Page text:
It has been a long, long time since I did one of these, but a long time ago, I started a series about plants, trees and herbs which are mentioned in Hellenic mythology. You can find previous instalments here. Today, I want to talk about a beautiful plant with ties to the dead. Today, I'll tell you a bit about the (Branched) Aspodel. From Wikipedia:

"Asphodelus is a genus of mainly perennial plants in the Xanthorrhoeaceae, first described for modern science in 1753. The genus is native to temperate Europe, the Mediterranean, Africa, the Middle East, and the Indian Subcontinent, and now naturalized in other places (New Zealand, Australia, Mexico, southwestern United States, etc.). Asphodels are popular garden plants, which grow in well-drained soils with abundant natural light. Now placed in the family Xanthorrhoeaceae, the genus was formerly included in the lily family (Liliaceae).

Asphodelus ramosus, also known as branched asphodel, is a perennial herb in the Asparagales order. Similar in appearance to Asphodelus albus and particularly Asphodelus cerasiferus, it may be distinguished by its highly branched stem and smaller fruits. Asphodelus ramosus is native to the Mediterranean region of southern Europe, northern Africa, and the Middle East. It can also be found in the Canary Islands. It is particularly common on the Catalan coast, where it shows an affinity for acidic soils, mainly schist. It is to be found close to the sea on the slopes of the Albères massif, where it forms abundant colonies in April to May. Its very numerous flowers are white with six tepals bearing a central brown streak. The fruits are small round capsules."

Asphódelos (ἀσφόδελος) is a well-known plant in ancient Hellenic mythology, where the branched version is said to be the plant mentioned by Hómēros as the flower that graced the fields of the Underwold--the Aspodel Meadows. In the Odysseia, the plant is mentioned repeatedly:

"When I had spoken, the spirit of Achilles, Aeacus’ grandson, went away with great strides through the field of asphodel, rejoicing at my news of his son’s greatness." [Bk XI:465-540]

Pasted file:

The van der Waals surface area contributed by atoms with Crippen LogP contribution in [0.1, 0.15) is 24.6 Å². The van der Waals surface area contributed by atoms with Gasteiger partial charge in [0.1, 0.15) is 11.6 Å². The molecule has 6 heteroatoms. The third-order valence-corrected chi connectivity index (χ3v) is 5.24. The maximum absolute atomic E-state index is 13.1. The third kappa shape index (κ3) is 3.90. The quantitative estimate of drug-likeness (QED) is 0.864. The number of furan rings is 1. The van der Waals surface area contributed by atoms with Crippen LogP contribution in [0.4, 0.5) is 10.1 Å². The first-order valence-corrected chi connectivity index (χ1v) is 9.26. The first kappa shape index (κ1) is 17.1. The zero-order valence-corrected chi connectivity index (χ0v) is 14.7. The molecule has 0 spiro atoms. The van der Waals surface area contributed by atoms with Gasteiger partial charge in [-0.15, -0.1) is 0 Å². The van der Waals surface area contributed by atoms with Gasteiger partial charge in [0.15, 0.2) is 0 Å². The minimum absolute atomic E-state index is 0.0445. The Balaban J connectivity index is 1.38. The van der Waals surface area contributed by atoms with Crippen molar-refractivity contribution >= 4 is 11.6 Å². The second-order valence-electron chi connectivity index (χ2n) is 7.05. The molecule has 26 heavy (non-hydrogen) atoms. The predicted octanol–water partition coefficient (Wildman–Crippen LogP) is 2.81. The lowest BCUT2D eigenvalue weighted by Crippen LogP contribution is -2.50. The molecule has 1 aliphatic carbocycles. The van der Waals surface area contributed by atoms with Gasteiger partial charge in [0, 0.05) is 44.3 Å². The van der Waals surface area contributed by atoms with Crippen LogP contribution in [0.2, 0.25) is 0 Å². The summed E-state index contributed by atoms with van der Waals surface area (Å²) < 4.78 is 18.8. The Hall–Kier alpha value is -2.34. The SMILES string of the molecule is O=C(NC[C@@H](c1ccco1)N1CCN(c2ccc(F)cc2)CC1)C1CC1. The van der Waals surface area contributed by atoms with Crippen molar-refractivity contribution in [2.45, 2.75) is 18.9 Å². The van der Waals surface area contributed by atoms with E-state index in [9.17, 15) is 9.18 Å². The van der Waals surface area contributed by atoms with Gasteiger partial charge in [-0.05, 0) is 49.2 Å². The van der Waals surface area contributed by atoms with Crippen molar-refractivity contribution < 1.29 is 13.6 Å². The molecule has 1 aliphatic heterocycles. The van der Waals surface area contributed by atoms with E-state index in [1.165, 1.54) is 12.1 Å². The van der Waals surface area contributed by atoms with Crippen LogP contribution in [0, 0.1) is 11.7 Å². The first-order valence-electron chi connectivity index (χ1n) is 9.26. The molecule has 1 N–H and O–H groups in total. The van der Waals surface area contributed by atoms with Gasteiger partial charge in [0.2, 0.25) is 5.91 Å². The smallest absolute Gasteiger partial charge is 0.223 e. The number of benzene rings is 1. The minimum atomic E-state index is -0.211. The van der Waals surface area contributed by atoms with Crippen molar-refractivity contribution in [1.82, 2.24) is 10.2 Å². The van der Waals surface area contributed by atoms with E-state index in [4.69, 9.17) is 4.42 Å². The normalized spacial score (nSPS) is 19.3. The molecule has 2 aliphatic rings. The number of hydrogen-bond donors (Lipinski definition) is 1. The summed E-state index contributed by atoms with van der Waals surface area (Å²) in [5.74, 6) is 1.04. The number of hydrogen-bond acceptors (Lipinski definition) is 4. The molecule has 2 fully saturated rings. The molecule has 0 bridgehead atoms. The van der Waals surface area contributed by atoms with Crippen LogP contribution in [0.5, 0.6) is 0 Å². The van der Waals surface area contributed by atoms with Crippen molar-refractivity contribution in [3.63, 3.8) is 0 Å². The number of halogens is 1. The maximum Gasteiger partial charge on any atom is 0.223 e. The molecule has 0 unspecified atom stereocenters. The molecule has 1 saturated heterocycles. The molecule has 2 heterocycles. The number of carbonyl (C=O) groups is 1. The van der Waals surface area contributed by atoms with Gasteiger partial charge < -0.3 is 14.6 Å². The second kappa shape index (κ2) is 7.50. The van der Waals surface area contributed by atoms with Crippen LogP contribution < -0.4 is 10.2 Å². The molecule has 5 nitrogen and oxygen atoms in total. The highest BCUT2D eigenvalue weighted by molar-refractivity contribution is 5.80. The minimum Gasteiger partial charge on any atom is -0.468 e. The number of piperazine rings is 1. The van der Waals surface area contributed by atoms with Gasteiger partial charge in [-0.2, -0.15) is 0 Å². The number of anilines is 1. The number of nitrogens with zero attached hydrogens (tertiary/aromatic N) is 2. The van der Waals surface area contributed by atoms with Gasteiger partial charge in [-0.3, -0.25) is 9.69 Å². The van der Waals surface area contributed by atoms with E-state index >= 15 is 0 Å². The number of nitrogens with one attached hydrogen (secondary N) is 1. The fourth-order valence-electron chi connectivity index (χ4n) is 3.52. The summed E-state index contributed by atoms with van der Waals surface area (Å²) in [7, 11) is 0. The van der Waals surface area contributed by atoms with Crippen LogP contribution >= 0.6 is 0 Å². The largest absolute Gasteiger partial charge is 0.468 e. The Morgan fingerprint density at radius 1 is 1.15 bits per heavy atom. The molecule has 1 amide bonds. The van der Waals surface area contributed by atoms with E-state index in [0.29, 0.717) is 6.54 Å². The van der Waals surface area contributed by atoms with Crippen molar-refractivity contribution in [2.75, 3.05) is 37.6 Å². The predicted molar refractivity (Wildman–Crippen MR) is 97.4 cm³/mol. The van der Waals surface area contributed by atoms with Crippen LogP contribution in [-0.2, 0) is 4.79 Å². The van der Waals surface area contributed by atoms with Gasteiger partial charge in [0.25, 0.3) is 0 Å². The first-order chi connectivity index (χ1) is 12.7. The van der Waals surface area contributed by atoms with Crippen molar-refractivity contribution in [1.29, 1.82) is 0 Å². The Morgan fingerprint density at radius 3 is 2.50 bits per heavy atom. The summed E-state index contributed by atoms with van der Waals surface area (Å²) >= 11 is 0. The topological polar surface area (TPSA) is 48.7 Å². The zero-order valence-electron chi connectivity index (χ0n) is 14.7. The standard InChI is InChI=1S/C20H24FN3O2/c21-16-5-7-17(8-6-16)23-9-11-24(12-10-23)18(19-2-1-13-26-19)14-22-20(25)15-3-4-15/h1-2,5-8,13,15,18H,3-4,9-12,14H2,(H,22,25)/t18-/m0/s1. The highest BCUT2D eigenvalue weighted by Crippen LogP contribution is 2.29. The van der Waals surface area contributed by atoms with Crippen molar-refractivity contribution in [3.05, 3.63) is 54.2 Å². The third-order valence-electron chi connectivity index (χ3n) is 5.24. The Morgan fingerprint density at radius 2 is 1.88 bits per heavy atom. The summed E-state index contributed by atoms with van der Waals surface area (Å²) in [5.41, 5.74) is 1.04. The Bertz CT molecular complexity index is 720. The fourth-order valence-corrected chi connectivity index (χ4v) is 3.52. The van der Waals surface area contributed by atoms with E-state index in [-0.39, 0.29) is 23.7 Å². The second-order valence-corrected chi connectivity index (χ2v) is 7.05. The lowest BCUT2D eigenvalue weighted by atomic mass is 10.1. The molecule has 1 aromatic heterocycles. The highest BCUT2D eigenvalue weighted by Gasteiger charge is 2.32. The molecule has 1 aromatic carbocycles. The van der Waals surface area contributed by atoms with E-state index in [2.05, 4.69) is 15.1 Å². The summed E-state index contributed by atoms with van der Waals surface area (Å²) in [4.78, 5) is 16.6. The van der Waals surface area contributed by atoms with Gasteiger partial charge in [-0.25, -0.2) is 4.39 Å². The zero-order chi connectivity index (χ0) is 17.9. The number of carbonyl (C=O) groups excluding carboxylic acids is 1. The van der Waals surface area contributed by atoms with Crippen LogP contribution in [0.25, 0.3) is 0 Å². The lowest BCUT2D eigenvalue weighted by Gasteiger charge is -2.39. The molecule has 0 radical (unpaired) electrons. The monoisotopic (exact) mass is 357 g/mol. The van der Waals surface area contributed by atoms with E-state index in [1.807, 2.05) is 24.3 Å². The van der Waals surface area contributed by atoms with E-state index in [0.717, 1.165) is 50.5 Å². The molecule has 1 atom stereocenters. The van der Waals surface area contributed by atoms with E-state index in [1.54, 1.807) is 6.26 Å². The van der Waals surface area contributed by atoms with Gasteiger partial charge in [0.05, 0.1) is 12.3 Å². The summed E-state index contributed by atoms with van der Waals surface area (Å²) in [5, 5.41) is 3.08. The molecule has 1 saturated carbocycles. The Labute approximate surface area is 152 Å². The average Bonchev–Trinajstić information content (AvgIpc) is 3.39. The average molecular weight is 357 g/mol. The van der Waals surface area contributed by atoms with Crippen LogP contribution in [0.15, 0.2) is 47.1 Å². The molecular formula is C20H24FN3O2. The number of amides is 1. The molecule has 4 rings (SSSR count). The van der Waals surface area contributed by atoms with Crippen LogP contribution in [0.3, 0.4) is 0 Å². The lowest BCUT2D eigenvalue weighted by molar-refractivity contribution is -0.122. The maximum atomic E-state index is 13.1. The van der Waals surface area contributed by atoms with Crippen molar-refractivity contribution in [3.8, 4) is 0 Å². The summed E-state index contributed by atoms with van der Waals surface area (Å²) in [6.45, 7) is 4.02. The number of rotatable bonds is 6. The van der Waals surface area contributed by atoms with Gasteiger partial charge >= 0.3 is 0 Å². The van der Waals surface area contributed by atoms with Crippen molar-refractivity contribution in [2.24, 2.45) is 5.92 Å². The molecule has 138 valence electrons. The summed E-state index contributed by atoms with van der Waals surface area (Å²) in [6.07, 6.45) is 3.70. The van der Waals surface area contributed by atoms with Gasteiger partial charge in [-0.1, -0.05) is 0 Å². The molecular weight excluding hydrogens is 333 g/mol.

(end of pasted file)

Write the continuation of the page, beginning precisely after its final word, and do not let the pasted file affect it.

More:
"I next saw great Orion, carrying his indestructible bronze club, driving the phantoms of wild creatures he once killed in the lonely hills over the fields of asphodel." [Bk XI:541-592]
"Past Ocean’s stream, and the White Rock, past the Gates of the Sun and the place of dreams, they soon reached the meadows of asphodel where the ghosts abide, the phantoms of men whose work is done." [Bk XXIV:1-56]

Various other ancient writers have mentioned the plant as well in their writings. Lucian, in his 'Dialogues of the Dead', for example:

"We were now in darkness; so Mithrobarzanes led the way, and I followed holding on to him, until we reached a great meadow of asphodel, where the shades of the dead, with their thin voices, came flitting round us." [11]

Although from a later source, we know that the plant was not just sacred to Hades as the ruler of the Fields, but to Persephone and Artemis as well. Suidas has written about the plant:

"A bulbous plant, having long leaves and an edible stem; and its seed when roasted and the root chopped up with figs fetches a high price. [It is] sacred to Persephone and the underworld [deities]. Also Rhodians wreath Kore [Persephone] and Artemis with asphodel."

It was planted on graves, and Persephone was often crowned with a garland of asphodels in ancient art. Its general connection with death is due no doubt to the greyish colour of its leaves and its yellowish flowers, which suggest the gloom of the underworld and the pallor of death. The roots were eaten by the poorer Hellenes; hence such food was thought good enough for the shades. The asphodel was also supposed to be a remedy for poisonous snake-bites and a specific against sorcery; it was fatal to mice, but preserved pigs from disease, making it a very valuable tool to the average farmer--abide a rather ominous one.